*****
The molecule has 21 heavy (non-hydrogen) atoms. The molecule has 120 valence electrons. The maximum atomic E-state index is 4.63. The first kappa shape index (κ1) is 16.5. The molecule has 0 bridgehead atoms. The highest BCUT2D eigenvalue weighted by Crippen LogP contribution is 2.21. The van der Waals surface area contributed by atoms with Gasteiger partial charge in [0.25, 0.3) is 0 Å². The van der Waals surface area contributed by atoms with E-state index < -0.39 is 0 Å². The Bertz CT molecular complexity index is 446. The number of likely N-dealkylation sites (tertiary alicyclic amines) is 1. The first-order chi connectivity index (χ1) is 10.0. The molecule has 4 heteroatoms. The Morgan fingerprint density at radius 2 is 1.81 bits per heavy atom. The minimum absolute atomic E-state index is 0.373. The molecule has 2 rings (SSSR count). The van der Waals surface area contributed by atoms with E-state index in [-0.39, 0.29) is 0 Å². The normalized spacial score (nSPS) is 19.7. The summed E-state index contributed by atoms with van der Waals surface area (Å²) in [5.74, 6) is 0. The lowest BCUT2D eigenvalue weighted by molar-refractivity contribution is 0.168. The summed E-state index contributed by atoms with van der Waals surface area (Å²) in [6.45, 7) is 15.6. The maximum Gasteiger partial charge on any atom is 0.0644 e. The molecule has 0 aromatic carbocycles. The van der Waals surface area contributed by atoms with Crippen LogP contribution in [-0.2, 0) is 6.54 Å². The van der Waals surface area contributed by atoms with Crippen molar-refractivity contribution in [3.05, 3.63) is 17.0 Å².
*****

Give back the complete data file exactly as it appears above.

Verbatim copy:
The molecule has 21 heavy (non-hydrogen) atoms. The molecule has 120 valence electrons. The maximum atomic E-state index is 4.63. The first kappa shape index (κ1) is 16.5. The molecule has 0 bridgehead atoms. The highest BCUT2D eigenvalue weighted by Crippen LogP contribution is 2.21. The van der Waals surface area contributed by atoms with Gasteiger partial charge in [0.25, 0.3) is 0 Å². The van der Waals surface area contributed by atoms with E-state index < -0.39 is 0 Å². The Bertz CT molecular complexity index is 446. The number of likely N-dealkylation sites (tertiary alicyclic amines) is 1. The first-order chi connectivity index (χ1) is 10.0. The molecule has 4 heteroatoms. The Morgan fingerprint density at radius 2 is 1.81 bits per heavy atom. The minimum absolute atomic E-state index is 0.373. The molecule has 2 rings (SSSR count). The van der Waals surface area contributed by atoms with E-state index in [-0.39, 0.29) is 0 Å². The normalized spacial score (nSPS) is 19.7. The summed E-state index contributed by atoms with van der Waals surface area (Å²) in [5.74, 6) is 0. The lowest BCUT2D eigenvalue weighted by molar-refractivity contribution is 0.168. The summed E-state index contributed by atoms with van der Waals surface area (Å²) in [6.45, 7) is 15.6. The maximum Gasteiger partial charge on any atom is 0.0644 e. The molecule has 0 aromatic carbocycles. The van der Waals surface area contributed by atoms with Crippen LogP contribution in [-0.2, 0) is 6.54 Å². The van der Waals surface area contributed by atoms with Crippen molar-refractivity contribution in [3.05, 3.63) is 17.0 Å².